Groupthink doesn't live here, critical thought does.
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How the mighty have fallen. Director Jim Sheridan (the gifted filmmaker behind such gems as "In the Name of the Father" and "The Boxer") helms this psychological thriller with no sense of terror or suspense.
If it weren't for its talent-loaded cast, there would be no compelling element to make the film remotely watchable. Daniel Craig plays Will Atenton, a family man who quits his high-powered day job to focus on a career as a novelist. Will's doting wife Libby (Rachel Weisz) loves the idea of having her perfect hubby around their new suburban home to help look after their button-cute daughters Dee Dee and Trish.
It's the dead of winter. Considerable snowfall helps hide the identity of a mysterious man encircling the family home with malice. At one point the lurker tries to run Will over with his car in the drive way. Local cops are useless. Essential answers are never provided.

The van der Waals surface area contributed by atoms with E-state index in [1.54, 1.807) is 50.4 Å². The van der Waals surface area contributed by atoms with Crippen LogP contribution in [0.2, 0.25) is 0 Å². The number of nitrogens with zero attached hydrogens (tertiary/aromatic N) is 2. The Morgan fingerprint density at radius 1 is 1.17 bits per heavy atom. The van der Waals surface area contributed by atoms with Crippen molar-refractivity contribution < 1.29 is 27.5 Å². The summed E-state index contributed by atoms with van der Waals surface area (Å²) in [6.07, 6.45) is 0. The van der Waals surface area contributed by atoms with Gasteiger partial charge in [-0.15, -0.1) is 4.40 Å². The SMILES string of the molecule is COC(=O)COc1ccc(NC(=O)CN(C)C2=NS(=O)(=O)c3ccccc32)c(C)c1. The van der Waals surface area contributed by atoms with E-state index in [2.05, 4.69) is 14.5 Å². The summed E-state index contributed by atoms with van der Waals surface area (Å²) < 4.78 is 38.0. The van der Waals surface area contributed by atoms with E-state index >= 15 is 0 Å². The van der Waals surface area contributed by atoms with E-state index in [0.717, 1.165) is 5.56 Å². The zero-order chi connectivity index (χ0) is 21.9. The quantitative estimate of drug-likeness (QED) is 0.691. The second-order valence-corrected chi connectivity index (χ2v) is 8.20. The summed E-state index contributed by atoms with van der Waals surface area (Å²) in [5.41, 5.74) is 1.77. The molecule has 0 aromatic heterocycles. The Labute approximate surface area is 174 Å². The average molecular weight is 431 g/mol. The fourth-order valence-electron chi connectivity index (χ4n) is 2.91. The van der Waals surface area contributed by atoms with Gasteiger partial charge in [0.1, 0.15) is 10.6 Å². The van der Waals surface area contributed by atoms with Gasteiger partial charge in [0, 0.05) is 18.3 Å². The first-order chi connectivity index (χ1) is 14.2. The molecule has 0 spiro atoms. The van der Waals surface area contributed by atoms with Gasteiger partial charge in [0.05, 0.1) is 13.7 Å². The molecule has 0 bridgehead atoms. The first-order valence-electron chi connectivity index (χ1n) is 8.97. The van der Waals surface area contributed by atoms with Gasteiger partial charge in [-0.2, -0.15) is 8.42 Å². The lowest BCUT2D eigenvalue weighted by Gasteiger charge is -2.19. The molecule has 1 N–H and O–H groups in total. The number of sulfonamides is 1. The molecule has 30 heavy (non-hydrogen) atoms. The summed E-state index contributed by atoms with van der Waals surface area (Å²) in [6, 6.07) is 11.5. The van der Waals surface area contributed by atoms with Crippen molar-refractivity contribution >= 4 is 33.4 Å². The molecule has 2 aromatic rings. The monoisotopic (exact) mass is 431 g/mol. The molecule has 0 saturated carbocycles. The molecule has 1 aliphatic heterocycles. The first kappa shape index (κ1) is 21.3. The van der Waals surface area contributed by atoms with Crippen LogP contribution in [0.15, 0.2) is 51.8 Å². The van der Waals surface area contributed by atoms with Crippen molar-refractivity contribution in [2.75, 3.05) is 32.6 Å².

An ill-conceived script by wanna-be hack screenwriter David Loucka puts a ridiculous plot-breaking revelation in the middle of the movie. A family was murdered in the Atenton house. Local teens like to revel in satanic games in the basement, under the noses of the Atenton family. Will Atenton isn't who he thinks he is. He might be Peter Ward, the killer who murdered his own family years ago — the family of Will Atenton. Crazy is as crazy does. Will isn’t the character we’ve been introduced to, or is he?
Across-the-street neighbor Ann Patterson (Naomi Watts) comes around. She’s nice enough, but knows more than she’s telling Will about the abandoned house Will or Peter used to call home. Wilco-foxtrot-tango? Inept flashback sequences and underdeveloped subplots add up to a third act climax of no emotional import. Some scripts should never be made into movies. This is one of them.
Rated PG-13. 91 mins.
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